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Do Employers Still Care About Tattoos and Piercings?

Many career counselors still tell their clients to avoid adding any body art they can't cover up for a job interview, but every time you see a news segment on a creative industry, half the people on the screen are covered in ink and flashing bits of metal. What gives?

Many career counselors still tell their clients to avoid adding any body art they can’t cover up for a job interview, but every time you see a news segment on a creative industry, half the people on the screen are covered in ink and flashing bits of metal. What gives?

tattoos at work 

(Photo Credit: Support Tattoos + Piercings at Work/Flickr)

In part, it depends on what industry you’re in. Jen Denis, senior art director at a Philadelphia-based ad agency tells Yahoo! that her tattoos are a “non-issue” at her office.

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“It’s not expected that I have a conservative appearance,” says Denis, saying that her company’s culture “not about who we are or how we look.”

Other companies view tattoos and other body modifications as a plus. One CEO tells Fox News that “allowing body art can be a boon — it attracts young workers that may not feel welcome in more conservative environments.”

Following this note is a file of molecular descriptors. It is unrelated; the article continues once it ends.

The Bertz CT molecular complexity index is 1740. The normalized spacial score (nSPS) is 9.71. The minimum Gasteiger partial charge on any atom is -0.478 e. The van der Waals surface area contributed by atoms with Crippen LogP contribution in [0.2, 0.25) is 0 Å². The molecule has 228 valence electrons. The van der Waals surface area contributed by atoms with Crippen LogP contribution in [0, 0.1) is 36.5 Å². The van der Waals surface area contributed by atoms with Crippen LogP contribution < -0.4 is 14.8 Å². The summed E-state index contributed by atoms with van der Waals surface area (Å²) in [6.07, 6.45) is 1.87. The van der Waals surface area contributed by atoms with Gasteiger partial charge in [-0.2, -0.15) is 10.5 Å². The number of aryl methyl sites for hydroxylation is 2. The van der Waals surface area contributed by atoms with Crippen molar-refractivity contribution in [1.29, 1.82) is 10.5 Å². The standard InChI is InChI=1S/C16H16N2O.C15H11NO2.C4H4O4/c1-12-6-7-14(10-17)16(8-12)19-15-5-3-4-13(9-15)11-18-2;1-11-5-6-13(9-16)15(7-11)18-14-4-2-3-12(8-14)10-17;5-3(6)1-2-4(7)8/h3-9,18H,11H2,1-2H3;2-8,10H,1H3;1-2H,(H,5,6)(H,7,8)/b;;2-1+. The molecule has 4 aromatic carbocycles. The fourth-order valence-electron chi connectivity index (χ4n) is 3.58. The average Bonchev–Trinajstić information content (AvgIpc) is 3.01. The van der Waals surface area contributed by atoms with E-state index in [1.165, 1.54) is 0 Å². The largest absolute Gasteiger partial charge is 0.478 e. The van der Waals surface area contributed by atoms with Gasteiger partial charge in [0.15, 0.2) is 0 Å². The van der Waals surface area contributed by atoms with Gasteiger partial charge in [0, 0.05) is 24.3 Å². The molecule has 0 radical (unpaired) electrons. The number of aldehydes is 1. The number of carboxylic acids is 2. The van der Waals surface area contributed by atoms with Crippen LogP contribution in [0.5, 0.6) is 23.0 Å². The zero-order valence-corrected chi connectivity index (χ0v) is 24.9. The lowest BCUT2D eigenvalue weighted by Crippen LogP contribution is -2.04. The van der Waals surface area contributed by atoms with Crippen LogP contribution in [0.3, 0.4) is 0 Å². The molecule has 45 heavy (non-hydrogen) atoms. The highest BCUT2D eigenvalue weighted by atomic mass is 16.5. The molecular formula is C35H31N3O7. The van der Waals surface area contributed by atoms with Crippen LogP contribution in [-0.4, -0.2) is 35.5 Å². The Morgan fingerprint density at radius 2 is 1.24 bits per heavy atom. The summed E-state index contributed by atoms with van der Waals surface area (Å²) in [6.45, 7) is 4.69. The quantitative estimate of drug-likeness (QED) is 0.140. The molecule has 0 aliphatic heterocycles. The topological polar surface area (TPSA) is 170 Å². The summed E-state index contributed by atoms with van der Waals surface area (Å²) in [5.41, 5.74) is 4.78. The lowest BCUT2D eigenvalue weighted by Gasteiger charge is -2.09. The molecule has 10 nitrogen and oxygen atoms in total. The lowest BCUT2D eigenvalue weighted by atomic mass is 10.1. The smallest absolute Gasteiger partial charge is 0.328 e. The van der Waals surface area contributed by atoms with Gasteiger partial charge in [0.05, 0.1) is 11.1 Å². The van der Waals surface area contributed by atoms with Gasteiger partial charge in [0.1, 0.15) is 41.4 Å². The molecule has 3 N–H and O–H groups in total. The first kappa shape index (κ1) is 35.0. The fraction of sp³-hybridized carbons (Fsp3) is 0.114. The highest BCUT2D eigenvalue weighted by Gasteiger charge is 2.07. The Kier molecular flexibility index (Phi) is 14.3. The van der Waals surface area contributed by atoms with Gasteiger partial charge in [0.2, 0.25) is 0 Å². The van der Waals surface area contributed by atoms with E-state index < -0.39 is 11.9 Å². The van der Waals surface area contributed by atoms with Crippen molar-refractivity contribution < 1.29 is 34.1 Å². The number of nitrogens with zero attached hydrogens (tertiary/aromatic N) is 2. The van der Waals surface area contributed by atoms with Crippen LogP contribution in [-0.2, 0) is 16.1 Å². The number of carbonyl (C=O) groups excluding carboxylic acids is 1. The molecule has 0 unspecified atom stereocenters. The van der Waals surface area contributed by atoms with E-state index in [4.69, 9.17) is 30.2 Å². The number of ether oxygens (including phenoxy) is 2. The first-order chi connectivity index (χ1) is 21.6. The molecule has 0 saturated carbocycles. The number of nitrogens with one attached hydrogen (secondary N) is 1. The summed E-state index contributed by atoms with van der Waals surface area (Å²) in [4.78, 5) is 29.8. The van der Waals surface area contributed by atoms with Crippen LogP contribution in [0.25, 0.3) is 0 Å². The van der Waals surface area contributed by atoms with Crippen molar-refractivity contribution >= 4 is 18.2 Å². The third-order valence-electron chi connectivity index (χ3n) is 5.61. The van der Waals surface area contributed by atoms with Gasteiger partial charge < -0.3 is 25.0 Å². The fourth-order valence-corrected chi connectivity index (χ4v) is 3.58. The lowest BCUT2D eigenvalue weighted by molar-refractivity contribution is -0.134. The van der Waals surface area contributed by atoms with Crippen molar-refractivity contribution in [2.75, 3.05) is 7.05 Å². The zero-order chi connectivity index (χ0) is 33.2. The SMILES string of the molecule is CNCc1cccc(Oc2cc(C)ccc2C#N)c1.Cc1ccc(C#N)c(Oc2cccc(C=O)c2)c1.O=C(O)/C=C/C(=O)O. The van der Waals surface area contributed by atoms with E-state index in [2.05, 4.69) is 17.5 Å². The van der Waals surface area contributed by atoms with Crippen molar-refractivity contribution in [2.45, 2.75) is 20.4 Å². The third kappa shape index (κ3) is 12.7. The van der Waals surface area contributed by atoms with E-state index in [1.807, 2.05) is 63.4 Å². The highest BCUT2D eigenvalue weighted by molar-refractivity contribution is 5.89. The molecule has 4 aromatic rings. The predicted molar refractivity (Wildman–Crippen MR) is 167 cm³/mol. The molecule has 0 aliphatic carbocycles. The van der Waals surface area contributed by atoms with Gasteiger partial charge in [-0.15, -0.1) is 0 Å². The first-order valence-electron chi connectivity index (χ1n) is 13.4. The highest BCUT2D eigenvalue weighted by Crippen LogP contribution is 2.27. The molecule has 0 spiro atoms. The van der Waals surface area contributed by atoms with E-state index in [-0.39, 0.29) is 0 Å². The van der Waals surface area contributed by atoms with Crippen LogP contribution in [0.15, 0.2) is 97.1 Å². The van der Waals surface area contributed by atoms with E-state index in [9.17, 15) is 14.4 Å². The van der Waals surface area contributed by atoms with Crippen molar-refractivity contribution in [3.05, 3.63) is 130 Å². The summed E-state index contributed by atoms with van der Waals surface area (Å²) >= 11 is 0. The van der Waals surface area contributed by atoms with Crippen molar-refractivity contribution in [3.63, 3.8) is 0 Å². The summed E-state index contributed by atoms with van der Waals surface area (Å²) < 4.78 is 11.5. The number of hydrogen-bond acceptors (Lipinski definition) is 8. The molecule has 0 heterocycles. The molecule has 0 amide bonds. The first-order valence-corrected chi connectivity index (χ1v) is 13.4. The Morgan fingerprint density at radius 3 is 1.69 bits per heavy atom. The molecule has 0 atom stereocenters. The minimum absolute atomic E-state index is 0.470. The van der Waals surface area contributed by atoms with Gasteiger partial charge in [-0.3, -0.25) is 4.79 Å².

So When Is Body Art Not OK at Work?

Obviously, if you’re hoping to land a job at Goldman Sachs, a neck tattoo is probably not going to enhance your candidacy. In general, in fact, it’s better if you can cover your tattoos and piercings if needed — not because the body art itself is an issue, but because your choice to add something you can’t disguise says something about your ability to think about the future.

“Potential employers don’t necessarily prejudge based on visible ink and extra orifices,” writes Jessica Sager at The Grindstone. “But they do often think they’re a sign of a lack of foresight. As long as people in our parents’ generations are still working, showing up to a job interview with ‘THUG LYFE’ or a totes unique Chinese symbol or huge gauges in your lobes may be considered a sign of disrespect — or of someone who doesn’t think too hard or too long before they leap.”

Tell Us What You Think

Do you think employers judge prospective hires for things like tattoos and piercings? We want to hear from you! Leave a comment or join the discussion on Twitter.

Jen Hubley Luckwaldt
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